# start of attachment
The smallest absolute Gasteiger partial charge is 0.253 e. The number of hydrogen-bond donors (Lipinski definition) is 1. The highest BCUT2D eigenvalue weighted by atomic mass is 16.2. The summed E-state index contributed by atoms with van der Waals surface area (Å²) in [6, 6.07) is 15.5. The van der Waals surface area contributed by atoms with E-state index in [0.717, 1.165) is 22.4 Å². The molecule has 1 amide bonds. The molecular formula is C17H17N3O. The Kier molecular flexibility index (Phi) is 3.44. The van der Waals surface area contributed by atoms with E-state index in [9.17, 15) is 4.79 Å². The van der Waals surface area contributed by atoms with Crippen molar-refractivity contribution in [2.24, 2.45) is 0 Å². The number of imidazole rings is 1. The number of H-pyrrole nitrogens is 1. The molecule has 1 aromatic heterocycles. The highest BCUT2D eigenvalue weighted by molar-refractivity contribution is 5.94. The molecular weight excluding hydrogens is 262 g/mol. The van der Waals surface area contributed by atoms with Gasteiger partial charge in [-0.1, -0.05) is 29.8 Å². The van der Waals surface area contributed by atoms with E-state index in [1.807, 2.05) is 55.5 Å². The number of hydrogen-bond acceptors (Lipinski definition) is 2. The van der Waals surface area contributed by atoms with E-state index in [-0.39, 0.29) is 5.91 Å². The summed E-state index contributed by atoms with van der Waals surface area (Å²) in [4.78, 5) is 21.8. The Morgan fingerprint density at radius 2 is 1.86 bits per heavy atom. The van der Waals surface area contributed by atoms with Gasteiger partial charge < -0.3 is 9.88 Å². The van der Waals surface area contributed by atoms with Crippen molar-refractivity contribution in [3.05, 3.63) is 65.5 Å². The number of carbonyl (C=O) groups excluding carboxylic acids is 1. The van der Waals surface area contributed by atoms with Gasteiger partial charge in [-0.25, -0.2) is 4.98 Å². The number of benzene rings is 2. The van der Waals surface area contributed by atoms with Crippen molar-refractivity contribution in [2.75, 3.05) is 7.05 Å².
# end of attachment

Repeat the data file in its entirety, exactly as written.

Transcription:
The smallest absolute Gasteiger partial charge is 0.253 e. The number of hydrogen-bond donors (Lipinski definition) is 1. The highest BCUT2D eigenvalue weighted by atomic mass is 16.2. The summed E-state index contributed by atoms with van der Waals surface area (Å²) in [6, 6.07) is 15.5. The van der Waals surface area contributed by atoms with E-state index in [0.717, 1.165) is 22.4 Å². The molecule has 1 amide bonds. The molecular formula is C17H17N3O. The Kier molecular flexibility index (Phi) is 3.44. The van der Waals surface area contributed by atoms with E-state index in [9.17, 15) is 4.79 Å². The van der Waals surface area contributed by atoms with Crippen molar-refractivity contribution in [2.24, 2.45) is 0 Å². The number of imidazole rings is 1. The number of H-pyrrole nitrogens is 1. The molecule has 1 aromatic heterocycles. The highest BCUT2D eigenvalue weighted by molar-refractivity contribution is 5.94. The molecular weight excluding hydrogens is 262 g/mol. The van der Waals surface area contributed by atoms with Gasteiger partial charge in [-0.1, -0.05) is 29.8 Å². The van der Waals surface area contributed by atoms with E-state index in [1.807, 2.05) is 55.5 Å². The number of hydrogen-bond acceptors (Lipinski definition) is 2. The van der Waals surface area contributed by atoms with E-state index in [-0.39, 0.29) is 5.91 Å². The summed E-state index contributed by atoms with van der Waals surface area (Å²) in [4.78, 5) is 21.8. The Morgan fingerprint density at radius 2 is 1.86 bits per heavy atom. The van der Waals surface area contributed by atoms with Gasteiger partial charge < -0.3 is 9.88 Å². The van der Waals surface area contributed by atoms with Crippen molar-refractivity contribution in [3.05, 3.63) is 65.5 Å². The number of carbonyl (C=O) groups excluding carboxylic acids is 1. The van der Waals surface area contributed by atoms with Gasteiger partial charge in [-0.25, -0.2) is 4.98 Å². The number of benzene rings is 2. The van der Waals surface area contributed by atoms with Crippen molar-refractivity contribution in [2.75, 3.05) is 7.05 Å².